Chevron on Thursday began implementing its previously announced work force cutback of 15%, or 9,000 jobs, and its chairman said the steps being taken "simply must be made if we're to remain a viable enterprise."
Chevron Chairman George Keller said the company is responding to "the most traumatic economic changes in our industry in a generation."
The San Francisco-based petroleum giant, heavily in debt as a result of its 1984 takeover of Gulf Oil, joined other big oil companies in retrenching to bring costs into line with today's sharply lower oil prices. Crude oil has fallen from $31 a barrel in late November to about $14 now.
Chevron announced in March that it planned to eliminate up to 9,100 jobs but did not say how the cuts would be accomplished. On Thursday, it defined its goal as reducing the company's worldwide payroll to 52,000 from 61,000 by year-end. Employees involved will receive letters next week detailing their options.
The cuts will involve 4,500 Chevron employees, one-third of them in California, who will either accept special separation deals or be laid off; about 3,000 who work for subsidiaries that are being sold to other firms, and 1,500 who in recent months refused job transfers during the restructuring that followed the Gulf merger and who subsequently resigned to take other jobs or have been laid off. Chevron estimated that another 3,000 employed by firms doing contract work for the oil company will also lose their jobs.
The layoffs and "voluntary" resignations of Chevron employees will take place in all divisions and will include about 1,200 of the company's 15,000 employees in the San Francisco Bay Area, a company spokesman said.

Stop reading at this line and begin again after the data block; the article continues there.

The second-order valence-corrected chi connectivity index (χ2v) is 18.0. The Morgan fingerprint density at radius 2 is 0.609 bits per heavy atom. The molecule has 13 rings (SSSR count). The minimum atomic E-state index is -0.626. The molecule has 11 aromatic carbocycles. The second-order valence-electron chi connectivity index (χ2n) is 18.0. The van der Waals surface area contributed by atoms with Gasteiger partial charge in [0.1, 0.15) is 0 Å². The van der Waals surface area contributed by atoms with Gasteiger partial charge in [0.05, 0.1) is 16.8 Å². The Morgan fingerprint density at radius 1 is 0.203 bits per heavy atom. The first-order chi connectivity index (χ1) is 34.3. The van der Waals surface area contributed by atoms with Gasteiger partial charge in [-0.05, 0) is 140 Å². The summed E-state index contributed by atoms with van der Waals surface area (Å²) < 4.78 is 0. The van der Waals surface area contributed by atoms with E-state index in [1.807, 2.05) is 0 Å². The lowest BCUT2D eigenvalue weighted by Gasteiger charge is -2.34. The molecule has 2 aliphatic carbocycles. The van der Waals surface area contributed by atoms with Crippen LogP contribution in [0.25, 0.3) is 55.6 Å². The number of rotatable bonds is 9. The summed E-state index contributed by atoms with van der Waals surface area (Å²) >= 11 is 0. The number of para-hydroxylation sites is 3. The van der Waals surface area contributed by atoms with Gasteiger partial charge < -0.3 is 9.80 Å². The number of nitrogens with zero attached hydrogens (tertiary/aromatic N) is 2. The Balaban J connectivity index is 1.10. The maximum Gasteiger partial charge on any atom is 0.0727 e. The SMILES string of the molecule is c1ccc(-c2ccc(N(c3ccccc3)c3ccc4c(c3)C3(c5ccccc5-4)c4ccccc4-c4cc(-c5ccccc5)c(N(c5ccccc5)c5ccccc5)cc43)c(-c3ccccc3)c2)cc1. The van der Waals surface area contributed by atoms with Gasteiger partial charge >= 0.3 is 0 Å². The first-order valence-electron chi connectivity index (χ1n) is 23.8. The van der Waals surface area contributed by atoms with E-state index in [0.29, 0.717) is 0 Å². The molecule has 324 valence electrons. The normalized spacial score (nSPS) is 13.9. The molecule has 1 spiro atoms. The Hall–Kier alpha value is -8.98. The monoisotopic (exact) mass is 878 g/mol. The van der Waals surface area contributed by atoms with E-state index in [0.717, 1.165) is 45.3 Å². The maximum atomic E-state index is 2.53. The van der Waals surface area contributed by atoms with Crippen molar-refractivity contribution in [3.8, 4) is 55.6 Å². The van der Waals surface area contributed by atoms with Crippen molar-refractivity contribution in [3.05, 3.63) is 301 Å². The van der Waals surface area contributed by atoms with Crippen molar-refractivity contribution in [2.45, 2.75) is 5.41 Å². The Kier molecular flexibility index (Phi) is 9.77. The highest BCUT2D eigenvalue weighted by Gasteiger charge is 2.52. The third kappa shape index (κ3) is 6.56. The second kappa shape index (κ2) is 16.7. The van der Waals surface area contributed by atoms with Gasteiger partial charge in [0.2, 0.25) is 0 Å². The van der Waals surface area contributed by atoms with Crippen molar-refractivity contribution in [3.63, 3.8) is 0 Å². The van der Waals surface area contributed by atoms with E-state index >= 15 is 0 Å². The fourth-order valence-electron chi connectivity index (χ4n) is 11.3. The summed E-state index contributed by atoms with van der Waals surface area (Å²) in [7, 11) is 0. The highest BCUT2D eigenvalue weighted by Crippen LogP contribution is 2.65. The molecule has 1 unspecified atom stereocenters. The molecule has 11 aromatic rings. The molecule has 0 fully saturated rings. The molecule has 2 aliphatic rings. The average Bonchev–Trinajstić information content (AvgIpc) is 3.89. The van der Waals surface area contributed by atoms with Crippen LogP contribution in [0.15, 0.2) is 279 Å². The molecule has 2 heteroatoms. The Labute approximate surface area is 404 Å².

In Southern California, Chevron identified these layoffs:
- About 116 of its 1,400 full-time workers at the El Segundo refinery, along with an undetermined number of the "several hundred" contract workers at the refinery.
About 95 of the 723 employees at Chevron Oil Field Research in La Habra, one of Chevron's two major research laboratories that explore new technologies for finding and recovering oil. About six contract employees will also go.
"Less than 10%" of the work force of 950 in Kern County, where Chevron had already shut down about 315 of its 6,500 oil wells and idled nearly 300 contract workers.
Keller said he expects that most of the 4,500 Chevron employees whose jobs are being eliminated will leave voluntarily as a result of an "enhanced benefits" offer to those with 10 years' seniority or more.
Many of the job reductions are a result of previously announced cutbacks in Chevron's capital spending. The company has offered few details on how specific projects will be affected but said Thursday that a major 15-year, $2.4-billion Kern County expansion is being trimmed.
Claude Fiddler, manager of Chevron U.S.A.'s Northern California division, said this year's spending on steam flooding in the Bakersfield area--a promising technique for bringing heavy oil to the surface--has been slashed by nearly half to $75 million. Next year's spending will probably be about the same.
Chevron has never confirmed its previously reported plans to sell GA Technologies in San Diego, but it virtually did so Thursday by explaining that the removal of GA Technologies' 1,500 employees from the company's payroll will account for part of its 9,000-job cutback. Another 1,500 jobs are involved in the sale of refinery and marketing operations in Italy, Puerto Rico and the Northeastern United States.